In the fight together

As prolific as cancer is in the community, it’s not often you find a married couple attending chemotherapy treatment together.

Every 21 days, Max and Rhonda Stuart sit in lounge chairs facing each other at Latrobe Regional Hospital for about five hours as the drugs are slowly released into their system.

On Friday Max, 65, had his second round of chemotherapy to treat stomach and lung cancer, while Rhonda, 60, had her first treatment for breast cancer.

The Denison couple of about 40 years were shocked to discover their joint cancer battle, but considered it an opportunity to face the disease together.

“Maybe others are not quite in the same situation as what we are in, but there’s usually someone supporting a family member,” Rhonda said.

“We’re just lucky we can support each other.”

Max called the situation a “team approach”.

“We don’t know what’s going to happen in the next few days, but one way or another we have plans to deal with the issues if they arise,” Max said.

“It could be that I’ll get through this episode well and Rhonda might not be so well, or vice versa.”

In any case, the couple said they had the support of family, including daughter Cassandra, who works as a nurse in the Central Gippsland Health Service, Sale’s emergency department.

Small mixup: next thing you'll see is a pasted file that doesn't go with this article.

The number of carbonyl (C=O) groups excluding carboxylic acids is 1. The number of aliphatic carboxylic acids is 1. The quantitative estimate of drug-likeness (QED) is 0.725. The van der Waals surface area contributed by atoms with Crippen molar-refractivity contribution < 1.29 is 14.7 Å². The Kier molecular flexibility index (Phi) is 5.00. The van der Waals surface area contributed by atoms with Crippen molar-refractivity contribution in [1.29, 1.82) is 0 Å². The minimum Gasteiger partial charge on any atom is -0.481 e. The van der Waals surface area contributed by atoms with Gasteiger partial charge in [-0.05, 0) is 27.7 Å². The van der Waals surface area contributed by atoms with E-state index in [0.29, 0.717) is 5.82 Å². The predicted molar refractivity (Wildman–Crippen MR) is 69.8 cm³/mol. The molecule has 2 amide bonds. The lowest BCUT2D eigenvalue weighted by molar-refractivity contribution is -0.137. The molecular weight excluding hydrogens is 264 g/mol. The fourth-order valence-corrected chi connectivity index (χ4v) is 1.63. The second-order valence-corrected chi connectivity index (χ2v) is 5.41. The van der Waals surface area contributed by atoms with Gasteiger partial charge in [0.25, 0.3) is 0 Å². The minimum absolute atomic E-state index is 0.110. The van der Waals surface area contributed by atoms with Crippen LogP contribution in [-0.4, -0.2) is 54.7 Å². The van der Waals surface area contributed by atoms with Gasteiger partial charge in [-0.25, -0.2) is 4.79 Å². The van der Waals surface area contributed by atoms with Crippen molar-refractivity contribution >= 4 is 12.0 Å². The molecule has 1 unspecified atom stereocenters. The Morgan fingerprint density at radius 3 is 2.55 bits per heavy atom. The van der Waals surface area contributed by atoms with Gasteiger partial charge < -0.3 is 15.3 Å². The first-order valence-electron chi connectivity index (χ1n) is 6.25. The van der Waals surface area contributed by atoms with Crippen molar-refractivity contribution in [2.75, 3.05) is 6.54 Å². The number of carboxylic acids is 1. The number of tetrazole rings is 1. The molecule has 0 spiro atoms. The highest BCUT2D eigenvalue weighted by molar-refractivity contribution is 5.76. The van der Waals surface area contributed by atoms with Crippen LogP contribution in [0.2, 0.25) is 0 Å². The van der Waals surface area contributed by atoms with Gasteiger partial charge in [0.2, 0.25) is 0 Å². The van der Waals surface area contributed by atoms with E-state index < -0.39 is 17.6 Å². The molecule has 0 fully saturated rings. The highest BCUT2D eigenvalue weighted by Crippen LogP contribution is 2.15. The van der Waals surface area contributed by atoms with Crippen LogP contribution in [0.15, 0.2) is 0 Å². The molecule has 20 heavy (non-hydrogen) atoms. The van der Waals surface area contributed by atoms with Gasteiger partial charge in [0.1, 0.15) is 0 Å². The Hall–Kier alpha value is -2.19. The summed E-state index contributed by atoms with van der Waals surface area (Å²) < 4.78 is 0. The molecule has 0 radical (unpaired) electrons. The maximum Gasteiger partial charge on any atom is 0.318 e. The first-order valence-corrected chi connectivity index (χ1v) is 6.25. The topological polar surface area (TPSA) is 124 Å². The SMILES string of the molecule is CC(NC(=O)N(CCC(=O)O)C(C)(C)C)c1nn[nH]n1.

“It’s stunned a lot of people; there’s disbelief, but we can’t do much about that. We have amazing support,” Rhonda said.

Max, a retired State Government logistic officer, said he experienced pain in his stomach while working at his hobby dairy farm in Denison. He said he initially thought it wasn’t anything to worry about, but tests proved him wrong.

“We had as many tests as we possibly could, went to specialists, we didn’t wait on it and got a diagnosis in early November,” he said.

Doctors told him he had two years to live, but Max said he was determined to prove the professionals wrong.

In that same month wife Rhonda, a welfare officer at Heyfield Primary School, found a lump in her right breast not long before her scheduled two year mammogram.

She received a call back, a biopsy, numerous tests and underwent surgery to remove the lump and lymph node in January.

As a precaution, chemotherapy, radiotherapy and five years of hormone tablets were recommended. The couple said they wanted to share their story to remind others to get regular checks and seek medical treatment.

Rhonda likened regular health checks, blood tests, mammograms and pap smears to “spring cleaning”.